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Int J Exp Pathol. 2013 Oct;94(5):320-8. doi: 10.1111/iep.12036.

Disease characteristics of bovine spongiform encephalopathy following inoculation into mice via three different routes.

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Animal Health and Veterinary Laboratories Agency (AHVLA) Weybridge, Addlestone, UK.


Mouse-adapted transmissible spongiform encephalopathy (TSE) strains are routinely distinguished based on reproducible disease characteristics in a given mouse line following inoculation via a consistent route. We investigated whether different administration routes (oral, intragastric (i.g.) and intracerebral (i.c.)) can alter the disease characteristics in IM mice after serial dilution of a stabilized mouse-adapted bovine spongiform encephalopathy (BSE) strain (301V). In addition, the infectivity of distal ileum and mesenteric lymph nodes (ln) sampled at three time points (35 days postinoculation (dpi), 70 dpi and terminal disease) after i.g. inoculation of 301V strain was assessed in mice by i.c. challenge. Strain characteristics were assessed according to standard methodology and PrP(Sc) immunohistochemistry deposition patterns. Mean incubation periods were prolonged following oral or i.g. inoculations compared to the i.c. route. Lesion profiles following i.c. challenges were elevated compared to i.g. and oral routes although vacuolation in the dorsal medulla was consistently high irrespective of the route of administration. Nevertheless, the same PrP(Sc) deposition pattern was associated with each route of administration. Distal and mesenteric ln infectivity was detected as early as 35 dpi and displayed consistent lesion profiles and PrP(Sc) deposition patterns. Our data suggest that although 301V retained its properties, some phenotypic parameters were affected by the route of inoculation. We conclude that bioassay data should be interpreted carefully and should be standardized for route of inoculation.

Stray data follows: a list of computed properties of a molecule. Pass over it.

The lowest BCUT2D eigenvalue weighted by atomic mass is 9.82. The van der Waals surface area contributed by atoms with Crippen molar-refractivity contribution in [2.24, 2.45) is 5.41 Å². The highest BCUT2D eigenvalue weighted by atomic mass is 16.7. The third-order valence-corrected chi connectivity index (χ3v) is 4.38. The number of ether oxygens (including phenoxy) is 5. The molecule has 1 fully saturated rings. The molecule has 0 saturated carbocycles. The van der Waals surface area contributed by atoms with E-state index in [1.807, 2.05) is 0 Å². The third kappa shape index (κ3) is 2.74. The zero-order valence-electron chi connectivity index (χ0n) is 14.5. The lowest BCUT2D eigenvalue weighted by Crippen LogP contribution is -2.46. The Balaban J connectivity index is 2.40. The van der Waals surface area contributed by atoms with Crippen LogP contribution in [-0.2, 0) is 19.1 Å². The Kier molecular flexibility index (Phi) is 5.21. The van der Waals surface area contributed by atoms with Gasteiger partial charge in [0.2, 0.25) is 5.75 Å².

301V; bovine spongiform encephalopathy; mouse bioassay; prion; transmissible spongiform encephalopathy

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